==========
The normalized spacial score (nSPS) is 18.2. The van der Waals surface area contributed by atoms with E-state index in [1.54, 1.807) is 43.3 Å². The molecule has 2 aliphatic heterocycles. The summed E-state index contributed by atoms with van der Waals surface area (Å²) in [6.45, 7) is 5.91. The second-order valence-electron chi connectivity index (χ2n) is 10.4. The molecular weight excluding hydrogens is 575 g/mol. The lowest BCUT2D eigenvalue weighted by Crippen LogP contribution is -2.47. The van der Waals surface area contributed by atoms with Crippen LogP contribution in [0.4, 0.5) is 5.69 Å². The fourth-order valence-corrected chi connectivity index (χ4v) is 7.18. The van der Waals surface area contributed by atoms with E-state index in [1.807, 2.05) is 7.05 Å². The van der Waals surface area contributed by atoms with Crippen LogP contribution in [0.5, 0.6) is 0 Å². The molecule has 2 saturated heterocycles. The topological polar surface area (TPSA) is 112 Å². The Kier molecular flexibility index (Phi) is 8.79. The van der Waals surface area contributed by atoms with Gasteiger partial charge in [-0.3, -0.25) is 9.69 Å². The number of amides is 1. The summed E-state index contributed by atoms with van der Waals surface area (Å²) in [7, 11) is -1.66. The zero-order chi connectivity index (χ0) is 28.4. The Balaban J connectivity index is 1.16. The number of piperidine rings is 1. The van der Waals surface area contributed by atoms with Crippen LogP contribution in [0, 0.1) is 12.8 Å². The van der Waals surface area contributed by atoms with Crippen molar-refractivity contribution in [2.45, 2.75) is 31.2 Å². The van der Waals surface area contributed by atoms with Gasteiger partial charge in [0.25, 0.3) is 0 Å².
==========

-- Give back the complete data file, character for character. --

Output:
The normalized spacial score (nSPS) is 18.2. The van der Waals surface area contributed by atoms with E-state index in [1.54, 1.807) is 43.3 Å². The molecule has 2 aliphatic heterocycles. The summed E-state index contributed by atoms with van der Waals surface area (Å²) in [6.45, 7) is 5.91. The second-order valence-electron chi connectivity index (χ2n) is 10.4. The molecular weight excluding hydrogens is 575 g/mol. The lowest BCUT2D eigenvalue weighted by Crippen LogP contribution is -2.47. The van der Waals surface area contributed by atoms with Crippen LogP contribution in [0.4, 0.5) is 5.69 Å². The fourth-order valence-corrected chi connectivity index (χ4v) is 7.18. The van der Waals surface area contributed by atoms with E-state index in [1.807, 2.05) is 7.05 Å². The van der Waals surface area contributed by atoms with Crippen LogP contribution in [0.5, 0.6) is 0 Å². The molecule has 2 saturated heterocycles. The topological polar surface area (TPSA) is 112 Å². The Kier molecular flexibility index (Phi) is 8.79. The van der Waals surface area contributed by atoms with Gasteiger partial charge in [-0.3, -0.25) is 9.69 Å². The number of amides is 1. The summed E-state index contributed by atoms with van der Waals surface area (Å²) in [7, 11) is -1.66. The zero-order chi connectivity index (χ0) is 28.4. The Balaban J connectivity index is 1.16. The number of piperidine rings is 1. The van der Waals surface area contributed by atoms with Crippen LogP contribution in [0, 0.1) is 12.8 Å². The van der Waals surface area contributed by atoms with Crippen molar-refractivity contribution in [2.45, 2.75) is 31.2 Å². The van der Waals surface area contributed by atoms with Gasteiger partial charge in [0.25, 0.3) is 0 Å².